Archives For Kile Baker

Pain

I’ve gone through a fair amount of physical pain lately, which made me realize something: pain is one of the biggest prioritizers in my life. Physical pain will cause us to stop whatever we’re doing and go to the hospital. Traumatic emotional pain will shut off our mind almost completely as we attempt to deal with the onslaught of feelings or numbness. And as scripture tells us, the pain of being distant from God or being disobedient to Him can have drastic consequences both immediately and eternally.

One of my favorite quotes from my wife is about pain, and what it’s purpose is: “Pain is your body’s way of telling you to pay attention to it.” It’s a very simple, but very applicable lesson to most things in life. Pain = attention. When something goes wrong long enough to grow into a big problem, or when an intense event happens that immediately stops the normal function of something, some sort of pain is usually the result. It’s a big neon arrow that say’s “YOU SHOULD PAY ATTENTION RIGHT HERE”.

So what should we pay attention to exactly?

I believe there are four elements that we need to…

Continue Reading

Just about everyone has an opinion about God. Right now, there are about 7 Billion people on the plant, with 1.2 Billion of them being Catholics and 800 million protestant Christians. That’s alot of people with opinions about God. For better or worse, what we think about God shapes how we interact with others, what we think about ourselves, and ultimately our worldview.

This is true across the board – whether you follow God, don’t believe in Him, hate Him, or believe in him but choose not to follow what He says. How we live our lives is directly tied into what we think about when we hear the word “God.” All the questions and comments that flood into our heads when this word is spoken tells us a lot about our Theology. Or to put it more pointedly: Everyone who has an opinion of what God is like is a Theologian.

If you do a simple google search for ‘theology’, the first thing that pops up is this:

the·ol·o·gy, (THēˈäləjē/)
noun: theology
▪ the study of the nature of God and religious belief.
▪ religious beliefs and theory when systematically developed.

While you may not picture yourself…

Continue Reading

I used to go to church to make fun of Pastors. No joke. I would take notes as they preached and wait behind to tell them the 15 ways they were wrong. Not only that, but I used to read the Bible only to look for contradictions in order to argue Christians out of their faith. Sometimes it even worked, sadly.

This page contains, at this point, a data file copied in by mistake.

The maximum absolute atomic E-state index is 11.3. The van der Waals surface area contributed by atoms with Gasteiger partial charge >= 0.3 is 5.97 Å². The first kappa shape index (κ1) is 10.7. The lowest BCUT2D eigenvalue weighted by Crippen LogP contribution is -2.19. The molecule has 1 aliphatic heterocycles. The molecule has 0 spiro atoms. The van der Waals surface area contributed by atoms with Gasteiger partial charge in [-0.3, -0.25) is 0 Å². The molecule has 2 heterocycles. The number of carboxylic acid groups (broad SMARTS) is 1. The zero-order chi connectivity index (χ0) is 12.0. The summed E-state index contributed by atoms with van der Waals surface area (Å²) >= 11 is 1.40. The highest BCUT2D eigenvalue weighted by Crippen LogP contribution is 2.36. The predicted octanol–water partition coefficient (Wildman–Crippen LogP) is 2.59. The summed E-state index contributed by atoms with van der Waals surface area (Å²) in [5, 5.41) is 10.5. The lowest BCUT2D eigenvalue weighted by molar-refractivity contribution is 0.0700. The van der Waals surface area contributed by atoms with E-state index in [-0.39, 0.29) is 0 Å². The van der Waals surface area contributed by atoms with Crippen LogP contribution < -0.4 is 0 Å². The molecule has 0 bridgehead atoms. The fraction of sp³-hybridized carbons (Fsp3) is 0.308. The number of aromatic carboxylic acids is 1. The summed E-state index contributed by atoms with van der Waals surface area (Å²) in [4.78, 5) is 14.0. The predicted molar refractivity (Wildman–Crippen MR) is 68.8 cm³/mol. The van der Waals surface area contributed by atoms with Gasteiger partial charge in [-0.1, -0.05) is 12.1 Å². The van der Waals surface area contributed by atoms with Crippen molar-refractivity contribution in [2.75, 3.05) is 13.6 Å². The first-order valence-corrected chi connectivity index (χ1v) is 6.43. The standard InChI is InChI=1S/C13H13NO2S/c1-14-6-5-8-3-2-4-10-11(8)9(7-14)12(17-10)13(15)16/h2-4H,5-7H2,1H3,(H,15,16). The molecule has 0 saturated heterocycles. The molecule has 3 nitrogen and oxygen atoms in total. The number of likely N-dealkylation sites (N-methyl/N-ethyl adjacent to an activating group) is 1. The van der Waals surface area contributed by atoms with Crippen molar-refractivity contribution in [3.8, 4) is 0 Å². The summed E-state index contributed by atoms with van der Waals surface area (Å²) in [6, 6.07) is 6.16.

Now most atheists aren’t this way, but some of them have strong opinions about religion, God, and the people who follow Him. Which is why it’s important that we – as Christians – minimize our mistakes when we do get the opportunity to talk with them about Christ.

Two Things:

Before we get into the 5 mistakes, I do want to mention two things:

First, for the material in this post I will be drawing mainly from three different sources: my time as an atheist; my mistakes in talking with atheists after becoming a Christian; and the wisdom of those who graciously gave their opinions and experiences on this topic – thank you!

Second, I want to assert that ‘talking to atheists’ means a respectful and wanted conversation by two or more people that have…

Continue Reading

I’m a huge basketball fan. My team is the San Antonio Spurs, and they have a rather unique way of running their team on long road trips. Instead of playing their best players to get the immediate wins, they rest the stars to get the best from them when it matters later. I think this same type of strategy can be used with our volunteers, as resting can help them perform better, but more importantly restores their joy and increases their longevity.

One of the first things I did when taking on a large leadership position at my last church was to give permission to one of the foundational volunteers to take a much needed break. This person was highly influential, a great leader, and one of the pillars of our church – however it was becoming apparent that their energy and joy were running on empty. I knew that I still wanted them to serve, but just not in the way they were. They needed a recharge. Here’s what I did and what happened:

Discover & Recover

  • Discover what’s going on.  When meeting with a volunteer, the first part of the conversation should never be about what they…

    Continue Reading